“Hold still,” Mom scolded, “do you want to get sunburned!?”
“The sun can’t burn me,” I shot back, “it’s way up in the sky and I’m down here!”
My young dumb self would be made to eat humble pie later that night.

The kids, accompanied by some adults, soon hit the water. The waves were not too wild that day, much to the dismay of any surfers in the area, so it was relatively safe for young children such as myself, my sister and some of my mother’s co-workers’ children to play without fear of being wiped out.
Well, we stayed in the shallow end and somehow, I freaked out. I’d looked forward to playing in the water all morning and reality ended up getting the better of me. My Dad had stayed in the sand chatting away with the other adults that volunteered to prepare the lunch and upon hitting the water, I wished I had stayed with him. I wasn’t sure whether it was the coldness of the water or the fact that the water was waist-height (for me, anyway) but somehow, I felt uncomfortable.
My mother sensed my discomfort and bent over to pick me up. I immediately latched onto her neck and it was fortunate that I was still young at the time because I could have easily choked her out.
“You’re holding too tight!” she said.
“I don’t want to drown!” I replied.

The water was only waist-deep for me and I was worried about drowning? Good grief!

Get a grip you wuss!

One of my mother’s friends and her children were not too far away and they seemed to be having fun and my sister seemed comfortable dancing around on the water without a care in the world yet it took me a while to see the fun side of it. But once my body finally acclimatized to the water I gladly splashed around with the other children while our parents looked on.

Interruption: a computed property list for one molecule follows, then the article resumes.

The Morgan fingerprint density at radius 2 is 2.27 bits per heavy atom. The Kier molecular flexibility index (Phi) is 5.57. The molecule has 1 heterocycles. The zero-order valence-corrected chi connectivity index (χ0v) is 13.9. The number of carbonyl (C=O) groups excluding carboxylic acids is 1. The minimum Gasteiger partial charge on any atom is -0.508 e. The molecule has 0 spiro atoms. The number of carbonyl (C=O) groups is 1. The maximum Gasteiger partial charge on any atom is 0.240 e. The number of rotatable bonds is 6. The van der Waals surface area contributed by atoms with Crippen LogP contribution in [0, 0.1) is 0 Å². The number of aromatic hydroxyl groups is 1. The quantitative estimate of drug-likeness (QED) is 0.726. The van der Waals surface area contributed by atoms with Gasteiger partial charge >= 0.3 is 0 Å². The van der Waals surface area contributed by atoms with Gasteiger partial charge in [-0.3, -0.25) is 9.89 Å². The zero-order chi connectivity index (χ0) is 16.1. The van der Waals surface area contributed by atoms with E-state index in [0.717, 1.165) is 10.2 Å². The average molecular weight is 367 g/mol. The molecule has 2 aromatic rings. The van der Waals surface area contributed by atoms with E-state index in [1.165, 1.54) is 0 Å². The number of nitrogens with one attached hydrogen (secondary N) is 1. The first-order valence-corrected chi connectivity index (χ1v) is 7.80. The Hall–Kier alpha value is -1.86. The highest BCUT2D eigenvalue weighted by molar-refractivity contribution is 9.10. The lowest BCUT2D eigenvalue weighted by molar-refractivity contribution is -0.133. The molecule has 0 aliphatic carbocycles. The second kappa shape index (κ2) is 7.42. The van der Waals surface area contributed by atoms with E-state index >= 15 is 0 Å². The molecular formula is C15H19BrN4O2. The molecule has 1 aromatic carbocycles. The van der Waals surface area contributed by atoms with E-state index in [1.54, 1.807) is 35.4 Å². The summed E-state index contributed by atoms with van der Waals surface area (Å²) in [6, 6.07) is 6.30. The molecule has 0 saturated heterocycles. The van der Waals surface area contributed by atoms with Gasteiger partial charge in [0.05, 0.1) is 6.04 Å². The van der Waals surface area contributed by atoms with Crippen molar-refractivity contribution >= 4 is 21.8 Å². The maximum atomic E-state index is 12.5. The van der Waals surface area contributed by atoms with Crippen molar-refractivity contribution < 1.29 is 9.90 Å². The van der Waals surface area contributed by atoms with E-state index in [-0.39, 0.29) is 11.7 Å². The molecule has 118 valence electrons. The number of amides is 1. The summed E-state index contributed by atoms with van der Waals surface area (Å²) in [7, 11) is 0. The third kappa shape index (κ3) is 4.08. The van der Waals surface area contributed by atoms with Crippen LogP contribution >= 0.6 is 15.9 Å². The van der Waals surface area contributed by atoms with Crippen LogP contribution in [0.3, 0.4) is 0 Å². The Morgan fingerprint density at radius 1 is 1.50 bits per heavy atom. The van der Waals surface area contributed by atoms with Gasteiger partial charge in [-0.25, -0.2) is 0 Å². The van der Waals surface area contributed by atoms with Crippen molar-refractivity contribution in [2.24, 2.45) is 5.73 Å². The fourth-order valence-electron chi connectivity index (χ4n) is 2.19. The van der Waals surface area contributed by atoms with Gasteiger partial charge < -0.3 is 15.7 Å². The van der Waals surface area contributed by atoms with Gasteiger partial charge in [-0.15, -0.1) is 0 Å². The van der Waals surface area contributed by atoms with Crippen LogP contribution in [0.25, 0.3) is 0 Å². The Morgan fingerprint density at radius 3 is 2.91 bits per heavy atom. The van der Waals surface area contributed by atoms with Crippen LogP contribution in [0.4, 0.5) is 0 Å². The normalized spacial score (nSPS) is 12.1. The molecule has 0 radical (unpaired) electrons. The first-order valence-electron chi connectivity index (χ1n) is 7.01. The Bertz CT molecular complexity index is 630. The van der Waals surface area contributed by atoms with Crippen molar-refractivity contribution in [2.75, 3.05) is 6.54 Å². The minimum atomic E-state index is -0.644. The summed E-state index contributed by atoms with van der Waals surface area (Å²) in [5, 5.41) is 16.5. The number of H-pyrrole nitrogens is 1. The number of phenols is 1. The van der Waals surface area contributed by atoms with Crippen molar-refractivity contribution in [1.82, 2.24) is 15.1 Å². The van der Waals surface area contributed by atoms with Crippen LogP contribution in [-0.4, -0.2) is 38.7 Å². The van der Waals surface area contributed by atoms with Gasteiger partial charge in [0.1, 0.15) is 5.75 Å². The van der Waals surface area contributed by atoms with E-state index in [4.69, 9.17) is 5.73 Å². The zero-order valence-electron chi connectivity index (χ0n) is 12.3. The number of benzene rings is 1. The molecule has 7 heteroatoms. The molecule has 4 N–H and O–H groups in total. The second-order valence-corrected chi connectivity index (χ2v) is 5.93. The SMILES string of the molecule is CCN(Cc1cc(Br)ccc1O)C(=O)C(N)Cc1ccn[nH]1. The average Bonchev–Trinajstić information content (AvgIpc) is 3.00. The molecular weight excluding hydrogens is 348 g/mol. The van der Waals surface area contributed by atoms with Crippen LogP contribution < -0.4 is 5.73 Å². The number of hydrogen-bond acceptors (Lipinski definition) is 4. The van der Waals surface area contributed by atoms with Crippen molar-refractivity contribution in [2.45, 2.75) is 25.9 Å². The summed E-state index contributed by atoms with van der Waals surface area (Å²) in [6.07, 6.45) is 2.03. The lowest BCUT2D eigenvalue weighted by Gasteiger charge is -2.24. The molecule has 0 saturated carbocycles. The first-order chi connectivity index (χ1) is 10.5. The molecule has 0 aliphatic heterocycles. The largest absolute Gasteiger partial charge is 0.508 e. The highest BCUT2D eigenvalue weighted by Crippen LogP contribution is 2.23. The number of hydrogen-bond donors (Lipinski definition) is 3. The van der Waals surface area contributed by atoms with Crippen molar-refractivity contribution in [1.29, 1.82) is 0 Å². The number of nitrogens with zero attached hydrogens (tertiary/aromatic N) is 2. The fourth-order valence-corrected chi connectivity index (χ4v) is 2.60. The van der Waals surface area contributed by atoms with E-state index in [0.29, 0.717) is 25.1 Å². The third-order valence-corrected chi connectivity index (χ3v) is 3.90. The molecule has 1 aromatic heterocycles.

Lunch followed not long afterwards, barbequed chicken, rice and various fruits if I recall. Adults and children alike ate to their heart’s content and for the remainder of the trip the children played a game of tag while their parents huddled together under trees to ward off the sun’s rays.
All told it was a rather fun day trip. But there was a price to pay.
Upon arriving home, my sister and I both took a bath and as I poured water over my head, I felt a sharp stinging pain on my shoulders, parts of my back and the back of my neck, so much so that I yelped and was almost reduced to tears. I took a look at my shoulders and they were bright red.


What is this!?


My mother took a look at me and shook her head in disbelief.
“Looks like you have sunburn, Son.”
Sunburn? What the hell is sunburn!?
“You played under the sun for too long so you got burned.”
“But the sun is way up in the sky,” I whinged, “how can it burn me?”
“Because the sun’s rays can still burn you. That’s why sunblock is very important.”
I guess I shouldn’t have squirmed so much when she applied it on me. Some spots were definitely missed due to my messing about. I looked at my reddened shoulders later as my mother helped me to dress up for bed and grimaced.
“How long will this last?”
“Maybe for a few days.”
I felt my heart sink. In my young mind a few days might as well had been an entire month, that’s a long time to have to put up with these burning sensations.

I eventually learned how to swim later in my childhood and up to now, I like to think I’m a pretty good swimmer. No, I am not Michael Phelps but I can confidently say that I could handle myself in the water.
As for the kid that fell apart over waist-deep water, he eventually became a kid that grew to love the water and most beach trips for the remainder of my childhood were spent frolicking in the waves while dodging surfers. If you lost me at the beach all you had to do was head towards the water because chances are I would be there, playing around in the waves, having the time of my life until my fingers and toes were wrinkled.